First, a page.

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Versions: (draft-ietf-l3vpn-virtual-subnet) 00 01 02 03 04 05 06 07 RFC 7814

Network Working Group                                              X. Xu
Internet-Draft                                                    Huawei
Intended status: Informational                                 R. Raszuk
Expires: May 13, 2016                                      Mirantis Inc.
                                                            C. Jacquenet
                                                                  Orange
                                                                T. Boyes
                                                            Bloomberg LP
                                                                  B. Fee
                                                        Extreme Networks
                                                       November 10, 2015


   Virtual Subnet: A BGP/MPLS IP VPN-based Subnet Extension Solution
                   draft-ietf-bess-virtual-subnet-04

Abstract

   This document describes a BGP/MPLS IP VPN-based subnet extension
   solution referred to as Virtual Subnet, which can be used for
   building Layer 3 network virtualization overlays within and/or
   between data centers.

Status of This Memo

   This Internet-Draft is submitted in full conformance with the
   provisions of BCP 78 and BCP 79.

   Internet-Drafts are working documents of the Internet Engineering
   Task Force (IETF).  Note that other groups may also distribute
   working documents as Internet-Drafts.  The list of current Internet-
   Drafts is at http://datatracker.ietf.org/drafts/current/.

   Internet-Drafts are draft documents valid for a maximum of six months
   and may be updated, replaced, or obsoleted by other documents at any
   time.  It is inappropriate to use Internet-Drafts as reference
   material or to cite them other than as "work in progress."

   This Internet-Draft will expire on May 13, 2016.

Copyright Notice

   Copyright (c) 2015 IETF Trust and the persons identified as the
   document authors.  All rights reserved.

   This document is subject to BCP 78 and the IETF Trust's Legal
   Provisions Relating to IETF Documents
   (http://trustee.ietf.org/license-info) in effect on the date of



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   publication of this document.  Please review these documents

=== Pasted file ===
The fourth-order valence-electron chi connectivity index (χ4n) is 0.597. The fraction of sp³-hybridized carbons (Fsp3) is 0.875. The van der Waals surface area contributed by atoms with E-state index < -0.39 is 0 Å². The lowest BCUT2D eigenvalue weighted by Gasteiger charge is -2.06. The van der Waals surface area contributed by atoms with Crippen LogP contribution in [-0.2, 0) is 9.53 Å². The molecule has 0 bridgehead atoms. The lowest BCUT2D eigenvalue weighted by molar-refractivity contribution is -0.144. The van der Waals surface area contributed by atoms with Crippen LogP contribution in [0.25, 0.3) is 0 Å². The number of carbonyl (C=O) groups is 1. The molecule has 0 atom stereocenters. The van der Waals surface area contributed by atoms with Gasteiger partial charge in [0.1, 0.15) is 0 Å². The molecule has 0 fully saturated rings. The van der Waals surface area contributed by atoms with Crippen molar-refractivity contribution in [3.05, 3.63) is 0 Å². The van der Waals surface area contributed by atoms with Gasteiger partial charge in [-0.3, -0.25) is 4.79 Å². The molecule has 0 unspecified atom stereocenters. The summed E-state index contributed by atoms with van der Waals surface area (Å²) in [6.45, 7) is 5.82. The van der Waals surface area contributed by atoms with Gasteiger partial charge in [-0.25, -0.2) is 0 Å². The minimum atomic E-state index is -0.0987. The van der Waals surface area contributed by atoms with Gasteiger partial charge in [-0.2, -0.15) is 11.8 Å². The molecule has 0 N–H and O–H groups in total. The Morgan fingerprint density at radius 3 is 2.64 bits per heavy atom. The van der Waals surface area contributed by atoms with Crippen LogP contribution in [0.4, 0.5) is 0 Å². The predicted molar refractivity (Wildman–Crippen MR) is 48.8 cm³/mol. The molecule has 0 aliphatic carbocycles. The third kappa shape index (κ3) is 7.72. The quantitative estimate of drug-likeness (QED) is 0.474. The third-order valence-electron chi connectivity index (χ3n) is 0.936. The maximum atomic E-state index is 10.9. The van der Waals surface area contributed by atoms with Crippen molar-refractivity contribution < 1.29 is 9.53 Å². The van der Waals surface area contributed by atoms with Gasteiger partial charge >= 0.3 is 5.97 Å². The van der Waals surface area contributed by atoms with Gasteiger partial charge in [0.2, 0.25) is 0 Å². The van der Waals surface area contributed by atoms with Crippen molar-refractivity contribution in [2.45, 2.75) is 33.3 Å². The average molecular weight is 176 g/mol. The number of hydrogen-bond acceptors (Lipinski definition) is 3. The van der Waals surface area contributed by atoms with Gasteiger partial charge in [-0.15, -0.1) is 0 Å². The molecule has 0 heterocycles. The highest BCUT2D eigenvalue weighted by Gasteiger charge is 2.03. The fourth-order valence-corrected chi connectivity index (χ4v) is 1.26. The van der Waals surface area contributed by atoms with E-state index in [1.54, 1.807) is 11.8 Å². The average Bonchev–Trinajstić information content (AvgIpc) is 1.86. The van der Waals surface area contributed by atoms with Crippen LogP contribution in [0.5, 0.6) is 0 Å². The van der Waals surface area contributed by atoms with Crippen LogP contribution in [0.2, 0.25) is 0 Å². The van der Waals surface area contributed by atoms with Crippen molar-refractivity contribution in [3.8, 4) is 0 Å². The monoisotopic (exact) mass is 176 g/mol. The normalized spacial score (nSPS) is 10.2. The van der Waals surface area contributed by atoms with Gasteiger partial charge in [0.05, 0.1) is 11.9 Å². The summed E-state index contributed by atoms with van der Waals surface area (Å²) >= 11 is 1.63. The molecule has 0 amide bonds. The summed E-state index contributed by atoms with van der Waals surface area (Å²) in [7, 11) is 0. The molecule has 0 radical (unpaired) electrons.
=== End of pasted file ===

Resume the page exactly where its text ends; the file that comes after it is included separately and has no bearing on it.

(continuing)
carefully, as they describe your rights and restrictions with respect
   to this document.  Code Components extracted from this document must
   include Simplified BSD License text as described in Section 4.e of
   the Trust Legal Provisions and are provided without warranty as
   described in the Simplified BSD License.

Table of Contents

   1.  Introduction  . . . . . . . . . . . . . . . . . . . . . . . .   2
   2.  Terminology . . . . . . . . . . . . . . . . . . . . . . . . .   4
   3.  Solution Description  . . . . . . . . . . . . . . . . . . . .   4
     3.1.  Unicast . . . . . . . . . . . . . . . . . . . . . . . . .   4
       3.1.1.  Intra-subnet Unicast  . . . . . . . . . . . . . . . .   4
       3.1.2.  Inter-subnet Unicast  . . . . . . . . . . . . . . . .   5
     3.2.  Multicast . . . . . . . . . . . . . . . . . . . . . . . .   8
     3.3.  Host Discovery  . . . . . . . . . . . . . . . . . . . . .   9
     3.4.  ARP/ND Proxy  . . . . . . . . . . . . . . . . . . . . . .   9
     3.5.  Host Mobility . . . . . . . . . . . . . . . . . . . . . .   9
     3.6.  Forwarding Table Scalability on Data Center Switches  . .  10
     3.7.  ARP/ND Cache Table Scalability on Default Gateways  . . .  10
     3.8.  ARP/ND and Unknown Uncast Flood Avoidance . . . . . . . .  10
     3.9.  Path Optimization . . . . . . . . . . . . . . . . . . . .  10
   4.  Limitations . . . . . . . . . . . . . . . . . . . . . . . . .  11
     4.1.  Non-support of Non-IP Traffic . . . . . . . . . . . . . .  11
     4.2.  Non-support of IP Broadcast and Link-local Multicast  . .  11
     4.3.  TTL and Traceroute  . . . . . . . . . . . . . . . . . . .  11
   5.  Acknowledgements  . . . . . . . . . . . . . . . . . . . . . .  12
   6.  IANA Considerations . . . . . . . . . . . . . . . . . . . . .  12